(CNN) – Their daughter Mia was just three years old when Canadian couple Edith Lemay and Sebastien Pelletier first noticed that she was having vision problems.
A few years after they first took her to see a specialist, Mia, the eldest of their four children, was diagnosed with retinitis pigmentosa, a rare genetic condition that causes a loss or decline in vision over time.
By this point, Lemay and Pelletier, who’ve been married for 12 years, had noticed that two of their sons, Colin, now seven, and Laurent, now five, were experiencing the same symptoms.
Their fears were confirmed when in 2019 the boys were diagnosed with the same genetic disorder; their other son Leo, now nine, was given the all-clear.
“There’s nothing you can really do,” says Lemay, explaining that there is currently no cure or effective treatment to slow down the progression of retinitis pigmentosa. We don’t know how fast it’s going to go, but we expect them to be completely blind by mid-life.”
Pictured from left Mia, Colin, Sebastien (father), Leo, Laurent, and Edith (mother) with unnamed host
Once they came to terms with the news, the couple focused their attention on helping their children build the skills they’d need to navigate their way through life.
When Mia’s specialist suggested that they engross her with “visual memories,” Lemay realized that there was one truly incredible way that they could do just that for her and the rest of the children.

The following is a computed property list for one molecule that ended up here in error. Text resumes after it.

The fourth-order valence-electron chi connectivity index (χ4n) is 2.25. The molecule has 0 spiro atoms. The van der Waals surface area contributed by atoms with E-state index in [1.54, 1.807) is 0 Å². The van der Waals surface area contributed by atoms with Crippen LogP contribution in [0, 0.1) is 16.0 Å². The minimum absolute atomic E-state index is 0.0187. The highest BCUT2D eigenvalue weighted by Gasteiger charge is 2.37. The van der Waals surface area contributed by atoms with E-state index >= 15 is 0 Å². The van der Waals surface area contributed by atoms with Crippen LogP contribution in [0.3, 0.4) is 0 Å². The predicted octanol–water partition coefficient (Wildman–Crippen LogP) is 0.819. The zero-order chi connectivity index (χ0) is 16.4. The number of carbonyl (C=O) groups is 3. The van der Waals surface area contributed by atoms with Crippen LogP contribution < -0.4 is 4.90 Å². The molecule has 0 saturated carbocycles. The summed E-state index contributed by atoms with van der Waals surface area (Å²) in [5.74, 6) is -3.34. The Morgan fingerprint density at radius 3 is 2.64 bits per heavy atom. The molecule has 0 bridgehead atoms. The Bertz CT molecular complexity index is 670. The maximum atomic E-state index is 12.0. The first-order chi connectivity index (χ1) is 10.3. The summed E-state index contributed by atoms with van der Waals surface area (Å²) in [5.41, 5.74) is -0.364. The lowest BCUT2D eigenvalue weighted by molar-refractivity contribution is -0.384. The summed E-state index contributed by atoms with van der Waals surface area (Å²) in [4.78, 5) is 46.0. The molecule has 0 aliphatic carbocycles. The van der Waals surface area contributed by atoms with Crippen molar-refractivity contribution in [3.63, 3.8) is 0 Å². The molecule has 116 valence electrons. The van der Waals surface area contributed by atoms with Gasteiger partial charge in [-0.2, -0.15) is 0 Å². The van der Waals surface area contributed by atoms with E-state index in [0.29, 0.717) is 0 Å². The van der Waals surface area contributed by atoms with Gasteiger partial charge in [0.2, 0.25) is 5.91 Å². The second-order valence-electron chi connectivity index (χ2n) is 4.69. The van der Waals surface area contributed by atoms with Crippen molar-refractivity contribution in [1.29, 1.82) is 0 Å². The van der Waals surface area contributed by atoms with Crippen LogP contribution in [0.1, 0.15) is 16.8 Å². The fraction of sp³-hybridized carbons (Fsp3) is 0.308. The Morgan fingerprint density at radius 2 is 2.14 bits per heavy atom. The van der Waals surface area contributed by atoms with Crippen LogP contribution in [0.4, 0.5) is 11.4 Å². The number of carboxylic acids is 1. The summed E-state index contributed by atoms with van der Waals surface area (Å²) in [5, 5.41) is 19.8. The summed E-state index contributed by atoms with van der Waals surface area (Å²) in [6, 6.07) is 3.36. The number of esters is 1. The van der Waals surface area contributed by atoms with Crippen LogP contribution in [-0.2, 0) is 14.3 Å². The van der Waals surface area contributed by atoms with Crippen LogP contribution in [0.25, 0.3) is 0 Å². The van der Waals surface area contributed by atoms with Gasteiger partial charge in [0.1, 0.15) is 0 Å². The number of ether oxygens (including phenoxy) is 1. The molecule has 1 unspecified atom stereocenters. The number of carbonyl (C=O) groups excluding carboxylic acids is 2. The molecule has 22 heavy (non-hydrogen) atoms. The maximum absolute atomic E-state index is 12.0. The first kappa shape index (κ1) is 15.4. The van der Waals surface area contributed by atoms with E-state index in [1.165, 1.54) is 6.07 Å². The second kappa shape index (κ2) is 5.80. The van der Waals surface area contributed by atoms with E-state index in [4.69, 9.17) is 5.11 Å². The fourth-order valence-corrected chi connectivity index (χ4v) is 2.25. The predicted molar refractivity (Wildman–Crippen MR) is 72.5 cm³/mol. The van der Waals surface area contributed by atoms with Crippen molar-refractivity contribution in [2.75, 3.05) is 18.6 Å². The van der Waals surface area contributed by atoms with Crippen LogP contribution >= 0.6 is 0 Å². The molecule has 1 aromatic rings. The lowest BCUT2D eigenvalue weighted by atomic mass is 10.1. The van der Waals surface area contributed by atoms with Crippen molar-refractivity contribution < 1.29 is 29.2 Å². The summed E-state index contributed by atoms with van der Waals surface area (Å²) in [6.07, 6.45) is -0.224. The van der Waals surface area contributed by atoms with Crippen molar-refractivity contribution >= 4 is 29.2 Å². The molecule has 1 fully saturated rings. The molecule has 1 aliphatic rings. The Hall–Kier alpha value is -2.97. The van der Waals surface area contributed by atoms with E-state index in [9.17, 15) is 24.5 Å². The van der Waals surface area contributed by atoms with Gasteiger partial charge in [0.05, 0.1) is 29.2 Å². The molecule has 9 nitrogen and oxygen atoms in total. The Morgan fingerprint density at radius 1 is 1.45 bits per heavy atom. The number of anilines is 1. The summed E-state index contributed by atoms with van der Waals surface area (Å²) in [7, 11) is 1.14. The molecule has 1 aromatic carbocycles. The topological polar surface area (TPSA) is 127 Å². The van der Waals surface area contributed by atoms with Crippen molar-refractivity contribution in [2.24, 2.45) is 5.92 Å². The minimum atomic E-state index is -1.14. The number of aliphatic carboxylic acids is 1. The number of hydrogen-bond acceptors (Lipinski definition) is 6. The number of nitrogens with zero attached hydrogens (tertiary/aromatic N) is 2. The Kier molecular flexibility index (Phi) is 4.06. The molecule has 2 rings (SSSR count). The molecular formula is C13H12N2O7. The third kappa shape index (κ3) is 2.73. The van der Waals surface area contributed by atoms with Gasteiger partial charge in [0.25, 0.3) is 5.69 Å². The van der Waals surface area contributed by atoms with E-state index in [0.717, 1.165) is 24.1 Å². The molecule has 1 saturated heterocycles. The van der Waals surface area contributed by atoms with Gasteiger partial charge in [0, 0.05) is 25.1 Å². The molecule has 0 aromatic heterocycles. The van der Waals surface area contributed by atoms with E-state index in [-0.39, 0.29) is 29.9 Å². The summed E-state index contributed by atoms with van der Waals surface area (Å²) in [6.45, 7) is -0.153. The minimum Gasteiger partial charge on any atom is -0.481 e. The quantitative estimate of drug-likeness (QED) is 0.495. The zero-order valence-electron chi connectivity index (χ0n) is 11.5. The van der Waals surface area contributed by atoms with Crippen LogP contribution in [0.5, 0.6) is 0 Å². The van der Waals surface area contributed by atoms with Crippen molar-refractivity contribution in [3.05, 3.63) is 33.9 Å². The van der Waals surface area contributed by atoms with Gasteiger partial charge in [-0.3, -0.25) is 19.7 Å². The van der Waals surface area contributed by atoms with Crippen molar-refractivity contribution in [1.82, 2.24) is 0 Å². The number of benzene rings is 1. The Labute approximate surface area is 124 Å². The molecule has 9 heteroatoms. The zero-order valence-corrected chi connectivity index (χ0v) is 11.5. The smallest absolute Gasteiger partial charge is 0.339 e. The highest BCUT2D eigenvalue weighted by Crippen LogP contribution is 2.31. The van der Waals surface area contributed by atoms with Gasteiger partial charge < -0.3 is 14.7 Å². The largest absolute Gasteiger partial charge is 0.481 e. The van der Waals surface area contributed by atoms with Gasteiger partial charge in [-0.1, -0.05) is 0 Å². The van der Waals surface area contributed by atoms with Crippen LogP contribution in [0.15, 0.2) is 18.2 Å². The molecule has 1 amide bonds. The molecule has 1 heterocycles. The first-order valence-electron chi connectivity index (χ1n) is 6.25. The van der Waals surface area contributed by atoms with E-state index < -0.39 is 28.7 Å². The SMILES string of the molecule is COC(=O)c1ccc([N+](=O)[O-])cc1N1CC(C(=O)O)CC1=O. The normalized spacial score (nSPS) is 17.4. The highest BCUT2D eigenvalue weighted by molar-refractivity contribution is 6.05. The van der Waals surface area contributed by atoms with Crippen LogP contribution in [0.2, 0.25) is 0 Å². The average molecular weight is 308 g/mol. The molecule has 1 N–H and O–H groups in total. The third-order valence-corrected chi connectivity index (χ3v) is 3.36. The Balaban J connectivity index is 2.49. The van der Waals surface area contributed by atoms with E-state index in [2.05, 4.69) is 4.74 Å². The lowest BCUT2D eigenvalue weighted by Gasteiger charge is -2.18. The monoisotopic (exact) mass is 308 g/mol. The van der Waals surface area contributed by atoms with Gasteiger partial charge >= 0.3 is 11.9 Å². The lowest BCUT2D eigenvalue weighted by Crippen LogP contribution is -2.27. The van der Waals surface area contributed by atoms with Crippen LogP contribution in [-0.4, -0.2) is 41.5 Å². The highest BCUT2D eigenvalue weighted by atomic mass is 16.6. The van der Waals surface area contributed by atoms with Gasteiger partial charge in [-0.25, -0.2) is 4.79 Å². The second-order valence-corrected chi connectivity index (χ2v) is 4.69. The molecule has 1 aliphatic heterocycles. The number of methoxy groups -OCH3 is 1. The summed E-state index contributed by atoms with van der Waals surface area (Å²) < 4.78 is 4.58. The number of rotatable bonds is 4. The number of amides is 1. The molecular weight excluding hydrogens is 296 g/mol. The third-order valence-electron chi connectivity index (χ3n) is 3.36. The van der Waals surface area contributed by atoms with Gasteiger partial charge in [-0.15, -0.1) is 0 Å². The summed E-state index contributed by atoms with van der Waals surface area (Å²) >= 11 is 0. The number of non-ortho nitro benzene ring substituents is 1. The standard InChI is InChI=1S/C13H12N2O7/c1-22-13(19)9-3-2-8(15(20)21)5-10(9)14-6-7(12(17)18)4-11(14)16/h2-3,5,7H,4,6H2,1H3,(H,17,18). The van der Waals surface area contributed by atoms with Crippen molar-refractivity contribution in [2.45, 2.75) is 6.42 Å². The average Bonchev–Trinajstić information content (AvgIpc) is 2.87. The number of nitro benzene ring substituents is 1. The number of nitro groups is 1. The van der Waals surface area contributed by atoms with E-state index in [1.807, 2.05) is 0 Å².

“I thought, ‘I’m not going to show her an elephant in a book, I’m going to take her to see a real elephant,’” she explains. “And I'm going to fill her visual memory with the best, most beautiful images I can.”
While Lemay and Pelletier traveled together frequently before they became parents, and had taken their children on various trips, going on an extended trip as a family hadn’t seemed feasible before.
“With the diagnosis, we have an urgency,” adds Pelletier, who works in finance. “There’s great things to do at home, but there’s nothing better than traveling. Not only the scenery but also the different cultures and people.”
However, they were forced to delay their trip by a number of years due to the travel restrictions brought about by the global pandemic, and revised their itinerary countless times. When they eventually left Montreal in March 2022, they had few plans in place.
“We actually left without an itinerary,” says Lemay. “We had ideas of where we wanted to go, but we plan as we go. Maybe a month ahead.”
They began their trip in Namibia, where they got up close to elephants, zebras, and giraffes, before heading to Zambia and on to Tanzania, and then flying to Turkey, where they spent a month. The family then made their way to Mongolia, before moving on to Indonesia.
“We’re focusing on sights,” explains Pelletier. “We’re also focusing a lot on fauna and flora. We’ve seen incredible animals in Africa, but also in Turkey and elsewhere. So we’re really trying to make them see things that they wouldn't have seen at home and have the most incredible experiences.”
Aside from witnessing beautiful sights while their vision is still relatively strong, the couple hopes that the trip will help the children develop strong coping skills.
According to the National Eye Institute, part of the US National Institutes of Health, an agency of the US Department of Health and Human Services, retinitis pigmentosa symptoms usually begin in childhood, and most people eventually lose most of their sight.
“They’re going to need to be really resilient throughout their life,” adds Lemay, pointing out that Mia, Colin, and Laurent will have to constantly readjust as their eyesight worsens.
“Traveling is something you can learn from. It’s nice and fun, but it also can be really hard. You can be uncomfortable. You can be tired. There’s frustration. So there’s a lot that you can learn from travel itself.”